* * * * * * * * * * * * * * *
Skip was very sad to bid the water goodbye. She loves being by the water and hopes we can someday live beside a lake. I'd love that for someday, too.
Saturday, August 1, 2009
As it happens, events conspired that the entire group had good reasons for leaving on Friday, so we all packed up in concert, making the cleanout of the kitchen and the general housekeeping before departure a good collaboration.
All in all, it was an excellent vacation. Lovely location, mediocre weather, great friends, good food, relaxing time. I'm pretty set in my ways, so it took some time adjusting to a houseful of people, but it was definitely worth the adjustment.
Thought I'd post a bit about some of our vacation ....
Because we didn't have all the advantages of home for Skip's care, her day-to-day maintenance was harder, but not insurmountably difficult. And, it was definitely worth it so that we could be there in that location and with our friends. Every day, I found small ways to improve the process. By the time we were ready to leave, we'd developed a good routine that was harder than at home, but workable.
Unfortunately, the overly high bed proved to be our biggest issue for two reasons. First, our patient lifter with Surehands body support attached could not get Skip high enough for me to transfer her onto the bed alone. As a result, we had to draft our friends to get her up onto the bed each night. Our friends were always very willing to help and did a great job. We worked well together to find better ways to work it when some of the transfers, especially the early ones, had somewhat awkward results. Unfortunately, on our second to last night, I allowed the patient lifter to become unbalanced while moving Skip to the bed and she fell to the floor, hitting her head on the bedstead on the way down. (I did not have the base of the lifter opened wide for maximum stability, so this was totally my fault.) After making sure Skip wasn't too badly hurt, the group banded together quickly to figure out how to get her off the floor and onto the bed by using a sheet to lift her. (Skip did get a good-sized egg on the back of head, but the skin wasn't broken. Fortunately, one of the friends with us is a doctor and she was able to give Skip reassurance that her injury was relatively minor.)
The second problem with the bed height concerned hygiene. Without getting into too many details, suffice it to say some of our daily hygiene routines are conducted with Skip on the bed before she gets dressed. Without being able to get on the bed during the day for this routine, cleaning was much more difficult.
The patient lifter wasn't quite high enough for a clean transfer onto Skip's power chair. However, with the lifter I could get her positioned at the edge of the seat and then use the waistband of her pants to pull her onto the cushion. It usually required a pull, drop lifter arm a bit, pull again to pull her completely on. This resulted in some major wedgies early on, but I eventually got the hang of it and wedgies were kept to a minimum.
About 30 minutes from our rental was the town of Rockland, on the Maine coast. We made a couple of trips there for some shopping, both of which were pretty frustrating. Rockland has a lovely main shopping strip, filled with a variety of galleries, eateries and speciality shops to appeal to tourists such as ourselves. All the stores were on street level, but most were inaccessible because they had one step up to get in. How hard would it have been for all these stores to have slight inclines from sidewalk level to entry? The best shopping for Skip was the store connected to a small art museum, where she bought some Maine books. When only about a third of the shops had ramps in versus a step up, my whole attitude about the area was impacted. I certainly did not want to give any business to the folks who couldn't bother to make their shops accessible to Skip or other wheelchair users.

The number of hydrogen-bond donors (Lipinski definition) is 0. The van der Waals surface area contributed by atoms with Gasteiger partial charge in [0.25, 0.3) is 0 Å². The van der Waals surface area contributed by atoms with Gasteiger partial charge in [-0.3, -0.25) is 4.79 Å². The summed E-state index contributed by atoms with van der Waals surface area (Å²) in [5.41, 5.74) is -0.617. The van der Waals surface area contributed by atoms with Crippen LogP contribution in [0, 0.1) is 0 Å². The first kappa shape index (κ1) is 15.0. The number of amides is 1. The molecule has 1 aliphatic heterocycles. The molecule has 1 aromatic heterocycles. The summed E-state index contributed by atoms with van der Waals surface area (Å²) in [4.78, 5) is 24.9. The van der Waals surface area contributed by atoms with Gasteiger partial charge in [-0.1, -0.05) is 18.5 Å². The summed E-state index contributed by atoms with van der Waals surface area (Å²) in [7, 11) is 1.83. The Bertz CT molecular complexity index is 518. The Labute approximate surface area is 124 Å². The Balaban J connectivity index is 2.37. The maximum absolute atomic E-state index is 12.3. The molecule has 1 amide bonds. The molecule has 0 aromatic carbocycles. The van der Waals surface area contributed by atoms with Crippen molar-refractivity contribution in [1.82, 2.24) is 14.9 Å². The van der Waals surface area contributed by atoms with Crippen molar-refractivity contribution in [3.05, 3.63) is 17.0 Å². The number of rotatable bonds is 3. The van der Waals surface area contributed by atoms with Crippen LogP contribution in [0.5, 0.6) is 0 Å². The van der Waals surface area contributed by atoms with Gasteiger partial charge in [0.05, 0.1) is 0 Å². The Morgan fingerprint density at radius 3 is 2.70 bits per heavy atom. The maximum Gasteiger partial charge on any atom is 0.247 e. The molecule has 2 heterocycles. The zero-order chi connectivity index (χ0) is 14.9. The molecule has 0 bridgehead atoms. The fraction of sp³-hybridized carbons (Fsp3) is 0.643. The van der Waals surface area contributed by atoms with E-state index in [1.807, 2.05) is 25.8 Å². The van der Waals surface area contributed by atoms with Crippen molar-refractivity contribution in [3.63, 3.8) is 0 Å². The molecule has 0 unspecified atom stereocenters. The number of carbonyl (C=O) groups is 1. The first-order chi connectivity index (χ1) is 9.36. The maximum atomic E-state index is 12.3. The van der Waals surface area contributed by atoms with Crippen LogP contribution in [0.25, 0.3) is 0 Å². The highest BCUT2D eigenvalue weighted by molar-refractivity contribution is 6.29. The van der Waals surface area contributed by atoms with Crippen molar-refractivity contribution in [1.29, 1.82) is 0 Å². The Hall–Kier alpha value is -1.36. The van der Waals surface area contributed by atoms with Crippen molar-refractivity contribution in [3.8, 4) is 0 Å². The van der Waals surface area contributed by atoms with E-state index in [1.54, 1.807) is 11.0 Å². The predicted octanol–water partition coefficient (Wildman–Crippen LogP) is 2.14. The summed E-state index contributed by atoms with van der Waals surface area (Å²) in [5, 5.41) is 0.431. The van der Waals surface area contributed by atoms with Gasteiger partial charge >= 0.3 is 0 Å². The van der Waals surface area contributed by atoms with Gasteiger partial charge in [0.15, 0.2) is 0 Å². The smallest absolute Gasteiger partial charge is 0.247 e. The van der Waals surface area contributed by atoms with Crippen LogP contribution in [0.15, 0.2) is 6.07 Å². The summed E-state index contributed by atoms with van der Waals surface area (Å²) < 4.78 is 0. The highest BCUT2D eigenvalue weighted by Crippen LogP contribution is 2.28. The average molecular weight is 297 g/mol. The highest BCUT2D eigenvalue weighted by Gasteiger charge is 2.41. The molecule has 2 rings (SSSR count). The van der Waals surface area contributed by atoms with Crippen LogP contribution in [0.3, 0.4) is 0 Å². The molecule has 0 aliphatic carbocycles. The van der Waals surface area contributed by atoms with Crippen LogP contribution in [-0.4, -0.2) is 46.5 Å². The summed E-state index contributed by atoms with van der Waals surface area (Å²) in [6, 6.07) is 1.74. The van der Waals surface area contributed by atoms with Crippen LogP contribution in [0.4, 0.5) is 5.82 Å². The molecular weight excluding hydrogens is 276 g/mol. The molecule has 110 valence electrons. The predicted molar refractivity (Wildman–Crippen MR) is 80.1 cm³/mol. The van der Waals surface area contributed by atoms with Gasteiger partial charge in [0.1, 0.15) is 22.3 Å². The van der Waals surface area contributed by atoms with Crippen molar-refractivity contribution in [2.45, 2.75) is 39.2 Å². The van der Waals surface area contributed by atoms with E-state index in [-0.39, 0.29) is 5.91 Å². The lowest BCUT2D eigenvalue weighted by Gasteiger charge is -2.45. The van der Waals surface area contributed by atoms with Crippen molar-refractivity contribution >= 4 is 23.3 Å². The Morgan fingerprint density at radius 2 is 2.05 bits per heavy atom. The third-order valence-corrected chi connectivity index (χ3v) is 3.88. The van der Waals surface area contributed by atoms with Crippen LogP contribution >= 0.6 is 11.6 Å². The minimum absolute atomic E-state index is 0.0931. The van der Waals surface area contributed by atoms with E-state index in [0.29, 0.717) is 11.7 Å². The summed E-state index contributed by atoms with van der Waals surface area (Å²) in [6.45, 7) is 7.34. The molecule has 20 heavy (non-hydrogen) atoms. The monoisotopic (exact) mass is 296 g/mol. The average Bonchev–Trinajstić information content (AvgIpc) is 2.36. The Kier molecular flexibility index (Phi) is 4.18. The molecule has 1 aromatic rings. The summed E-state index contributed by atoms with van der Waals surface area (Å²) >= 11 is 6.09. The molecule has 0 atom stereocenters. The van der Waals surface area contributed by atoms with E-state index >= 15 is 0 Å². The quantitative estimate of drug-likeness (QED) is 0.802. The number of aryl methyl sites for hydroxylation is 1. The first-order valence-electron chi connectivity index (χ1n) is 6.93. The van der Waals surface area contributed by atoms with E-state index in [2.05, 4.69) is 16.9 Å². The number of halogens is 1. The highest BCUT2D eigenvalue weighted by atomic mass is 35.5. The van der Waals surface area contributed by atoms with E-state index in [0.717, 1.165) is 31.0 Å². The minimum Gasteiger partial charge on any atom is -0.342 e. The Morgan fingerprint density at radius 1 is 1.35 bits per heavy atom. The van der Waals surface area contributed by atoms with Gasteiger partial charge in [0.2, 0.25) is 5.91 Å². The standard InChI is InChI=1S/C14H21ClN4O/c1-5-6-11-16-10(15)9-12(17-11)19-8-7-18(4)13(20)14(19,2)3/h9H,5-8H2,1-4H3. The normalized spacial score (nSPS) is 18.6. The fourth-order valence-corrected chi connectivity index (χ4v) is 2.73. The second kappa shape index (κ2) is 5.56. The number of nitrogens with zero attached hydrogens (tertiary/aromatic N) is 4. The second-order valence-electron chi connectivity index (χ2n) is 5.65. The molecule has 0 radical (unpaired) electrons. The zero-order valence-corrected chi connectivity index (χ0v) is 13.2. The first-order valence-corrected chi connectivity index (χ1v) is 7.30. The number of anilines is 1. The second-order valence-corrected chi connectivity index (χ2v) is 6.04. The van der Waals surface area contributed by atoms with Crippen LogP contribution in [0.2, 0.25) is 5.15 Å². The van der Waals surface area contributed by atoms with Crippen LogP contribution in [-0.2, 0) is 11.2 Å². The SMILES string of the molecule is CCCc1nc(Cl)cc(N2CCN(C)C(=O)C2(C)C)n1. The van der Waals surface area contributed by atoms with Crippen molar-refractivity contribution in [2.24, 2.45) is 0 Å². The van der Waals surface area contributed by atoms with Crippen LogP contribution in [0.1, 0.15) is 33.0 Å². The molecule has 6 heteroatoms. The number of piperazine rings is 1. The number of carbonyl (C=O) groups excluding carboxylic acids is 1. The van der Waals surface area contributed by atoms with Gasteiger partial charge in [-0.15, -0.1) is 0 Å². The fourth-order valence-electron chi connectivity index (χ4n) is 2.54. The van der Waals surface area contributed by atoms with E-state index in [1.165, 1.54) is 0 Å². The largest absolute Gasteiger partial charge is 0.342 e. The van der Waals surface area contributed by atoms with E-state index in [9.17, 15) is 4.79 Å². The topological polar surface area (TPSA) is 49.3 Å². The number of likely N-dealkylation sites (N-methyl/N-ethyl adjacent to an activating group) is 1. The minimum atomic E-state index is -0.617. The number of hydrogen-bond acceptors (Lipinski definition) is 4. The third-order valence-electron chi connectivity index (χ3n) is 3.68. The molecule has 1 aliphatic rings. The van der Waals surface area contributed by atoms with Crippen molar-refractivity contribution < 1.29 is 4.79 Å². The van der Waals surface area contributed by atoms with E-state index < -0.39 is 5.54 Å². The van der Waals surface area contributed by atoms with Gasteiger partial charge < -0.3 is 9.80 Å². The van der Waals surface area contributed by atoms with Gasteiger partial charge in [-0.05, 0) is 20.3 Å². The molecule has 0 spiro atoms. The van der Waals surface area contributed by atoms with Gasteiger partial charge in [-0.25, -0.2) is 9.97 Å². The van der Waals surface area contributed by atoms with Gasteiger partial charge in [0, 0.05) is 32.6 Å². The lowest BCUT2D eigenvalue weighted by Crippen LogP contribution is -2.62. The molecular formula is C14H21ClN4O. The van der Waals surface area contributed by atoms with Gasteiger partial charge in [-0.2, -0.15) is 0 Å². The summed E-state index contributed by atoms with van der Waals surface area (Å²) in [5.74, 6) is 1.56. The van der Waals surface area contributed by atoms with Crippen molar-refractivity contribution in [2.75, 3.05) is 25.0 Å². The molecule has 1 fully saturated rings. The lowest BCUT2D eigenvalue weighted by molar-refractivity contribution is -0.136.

The next day, we went back to Rockland to visit a large antique store we hadn't gotten to the day before. Skip loves antiquing. We've found that small antique shops are usually cluttered and all but impassable for wheelchairs, so try to find large shops with lots of dealers. This gives variety and, usually, better accessibility within the shop. Even with our GPS, it took a bit to find this out of the way shop. When we got there, we found it was indeed a large, group shop. Unfortunately, the accessibility was spotty, with lots of level changes from room to room within the barn building that housed it and, more importantly, it was very cluttered. Admittedly, Skip is quite a good navigator in her chair, but I spent most of the time gritting my teeth, worried that she'd have a run-in with some display or another. About 10 minutes in, while rounding a corner, her left pedal caught a small bookshelf loaded with glass and china, knocking a framed picture on one level over onto china cups and saucers. Arrghh! Miraculously, nothing broke, but my patience was pretty frayed and I hovered like a nervous mother hen until Skip finally gave up and we left. I feel badly for her in these situations. She can't get there without me taking her, but I'm pretty cranky while she's there so it can't be much fun for her.
While buying the Maine books at the museum shop, I chatted with the cashiers about the weather. Two facts they related that pretty much crystallize the weather on this vacation: this was the latest point in the year that an 80 degree F temp had not been hit there in over 150 years and, regardless of the August rainfall, this was already the wettest summer in history for that area. We had only a few days of the 13 we were there that were beautiful end to end. But, we also only had a couple dreadful ones. Most were cool, cloudy and muggy. While nicer weather is always better than clouds and rain, our vacation didn't hinge upon it, so we were lucky in that regard. We did take full advantage of the lovely days, hanging out on the dock.
Well, this post has gotten quite long, so I'll wrap up the remainder in a second post tomorrow.